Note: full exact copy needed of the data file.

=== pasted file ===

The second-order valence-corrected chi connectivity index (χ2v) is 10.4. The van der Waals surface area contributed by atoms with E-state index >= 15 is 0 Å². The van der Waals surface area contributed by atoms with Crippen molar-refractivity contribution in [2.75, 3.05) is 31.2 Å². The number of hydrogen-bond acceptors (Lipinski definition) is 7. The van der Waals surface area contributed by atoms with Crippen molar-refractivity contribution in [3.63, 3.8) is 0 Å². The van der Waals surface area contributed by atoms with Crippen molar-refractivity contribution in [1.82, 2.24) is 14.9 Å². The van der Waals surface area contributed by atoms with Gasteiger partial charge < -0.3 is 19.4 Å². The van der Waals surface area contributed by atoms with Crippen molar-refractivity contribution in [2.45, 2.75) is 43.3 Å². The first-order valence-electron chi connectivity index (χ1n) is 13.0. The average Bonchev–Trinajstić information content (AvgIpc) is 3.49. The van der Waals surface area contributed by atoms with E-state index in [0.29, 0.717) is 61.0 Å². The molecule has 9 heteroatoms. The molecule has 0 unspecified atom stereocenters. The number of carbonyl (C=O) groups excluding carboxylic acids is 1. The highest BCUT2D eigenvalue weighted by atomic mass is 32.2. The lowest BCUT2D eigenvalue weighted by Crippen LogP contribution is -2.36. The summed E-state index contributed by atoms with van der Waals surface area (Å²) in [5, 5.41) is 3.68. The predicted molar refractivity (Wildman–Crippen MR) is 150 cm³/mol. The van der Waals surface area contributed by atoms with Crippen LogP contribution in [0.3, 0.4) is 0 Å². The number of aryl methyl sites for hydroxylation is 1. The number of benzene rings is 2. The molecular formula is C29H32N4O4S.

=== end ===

The second-order valence-corrected chi connectivity index (χ2v) is 10.4. The van der Waals surface area contributed by atoms with E-state index >= 15 is 0 Å². The van der Waals surface area contributed by atoms with Crippen molar-refractivity contribution in [2.75, 3.05) is 31.2 Å². The number of hydrogen-bond acceptors (Lipinski definition) is 7. The van der Waals surface area contributed by atoms with Crippen molar-refractivity contribution in [3.63, 3.8) is 0 Å². The van der Waals surface area contributed by atoms with Crippen molar-refractivity contribution in [1.82, 2.24) is 14.9 Å². The van der Waals surface area contributed by atoms with Gasteiger partial charge < -0.3 is 19.4 Å². The van der Waals surface area contributed by atoms with Crippen molar-refractivity contribution in [2.45, 2.75) is 43.3 Å². The first-order valence-electron chi connectivity index (χ1n) is 13.0. The average Bonchev–Trinajstić information content (AvgIpc) is 3.49. The van der Waals surface area contributed by atoms with E-state index in [0.29, 0.717) is 61.0 Å². The molecule has 9 heteroatoms. The molecule has 0 unspecified atom stereocenters. The number of carbonyl (C=O) groups excluding carboxylic acids is 1. The highest BCUT2D eigenvalue weighted by atomic mass is 32.2. The lowest BCUT2D eigenvalue weighted by Crippen LogP contribution is -2.36. The summed E-state index contributed by atoms with van der Waals surface area (Å²) in [5, 5.41) is 3.68. The predicted molar refractivity (Wildman–Crippen MR) is 150 cm³/mol. The van der Waals surface area contributed by atoms with Crippen LogP contribution in [0.3, 0.4) is 0 Å². The number of aryl methyl sites for hydroxylation is 1. The number of benzene rings is 2. The molecular formula is C29H32N4O4S.